By Mike Allen and Darren Samuelsohn
President Barack Obama has settled on Chuck Hagel, a Republican and former U.S. senator from Nebraska, to succeed Defense Secretary Leon Panetta, with an announcement expected Monday, Democratic officials tell POLITICO.
The choice of Hagel, who opposed his party on the Iraq War as a senator, is likely to ignite a raucous confirmation battle because several Democratic interest groups and prominent Republicans have voiced strong opposition since Hagel's vetting for the job was reported five weeks ago.(Also on POLITICO: The shortlist for Obama's top jobs)
A Democratic aide described the White House's logic for choosing Hagel, age 66: "Chuck Hagel is a decorated war hero who would be the first enlisted soldier and Vietnam veteran to go on to serve as secretary of defense. He had the courage to break with his party during the Iraq War, and would help bring the war in Afghanistan to an end while building the military we need for the future.
"He has been a champion for troops, veterans and military families through his service at the VA and USO, and his leadership on behalf of the post-9/11 GI Bill. The president knows him well, has traveled with him to Iraq and Afghanistan, trusts him and believes he represents the proud tradition of a strong, bipartisan foreign policy in the United States."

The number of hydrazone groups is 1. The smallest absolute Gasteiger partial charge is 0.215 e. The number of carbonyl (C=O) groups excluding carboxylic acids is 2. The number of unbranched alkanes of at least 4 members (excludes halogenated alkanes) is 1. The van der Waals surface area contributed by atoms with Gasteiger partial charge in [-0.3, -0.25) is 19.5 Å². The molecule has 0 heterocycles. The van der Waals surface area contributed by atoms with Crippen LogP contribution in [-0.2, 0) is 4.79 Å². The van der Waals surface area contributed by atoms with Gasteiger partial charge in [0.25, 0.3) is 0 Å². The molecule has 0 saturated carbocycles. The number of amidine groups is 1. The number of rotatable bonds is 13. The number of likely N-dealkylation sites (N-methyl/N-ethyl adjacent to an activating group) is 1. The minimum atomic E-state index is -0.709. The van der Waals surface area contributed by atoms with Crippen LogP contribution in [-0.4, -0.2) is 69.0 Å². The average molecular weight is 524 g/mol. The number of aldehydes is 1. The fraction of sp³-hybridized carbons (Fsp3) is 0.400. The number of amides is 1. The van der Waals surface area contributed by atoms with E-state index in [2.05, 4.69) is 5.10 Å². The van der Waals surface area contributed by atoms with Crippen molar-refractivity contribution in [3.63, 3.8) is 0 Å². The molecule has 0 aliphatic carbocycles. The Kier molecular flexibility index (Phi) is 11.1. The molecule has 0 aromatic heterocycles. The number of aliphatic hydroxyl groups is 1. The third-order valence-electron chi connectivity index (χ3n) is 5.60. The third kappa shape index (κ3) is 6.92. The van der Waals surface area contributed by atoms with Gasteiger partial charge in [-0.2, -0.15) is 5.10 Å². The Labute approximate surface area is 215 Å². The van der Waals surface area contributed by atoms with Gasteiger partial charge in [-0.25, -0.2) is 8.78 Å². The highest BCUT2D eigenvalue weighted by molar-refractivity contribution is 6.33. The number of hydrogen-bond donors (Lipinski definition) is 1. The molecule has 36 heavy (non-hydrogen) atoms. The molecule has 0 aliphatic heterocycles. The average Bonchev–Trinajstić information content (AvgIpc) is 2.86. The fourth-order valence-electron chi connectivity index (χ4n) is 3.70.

Obama, who arrived back in D.C. Sunday morning, is expected to announce his nomination of Hagel on Monday, as his first public appearance after the continuation of his Hawaii vacation.
Within a few days, and perhaps at the same time as the Hagel announcement, the president is likely to name his successor for former CIA Director David Petraeus. The candidates are John Brennan, White House homeland security and counterterrorism adviser, or Mike Morrell, acting CIA director.
Neoconservative Republicans have rallied against Hagel. More damaging in the Democratic-controlled Senate, pro-Israel groups and gay-rights groups have marshaled opposition.
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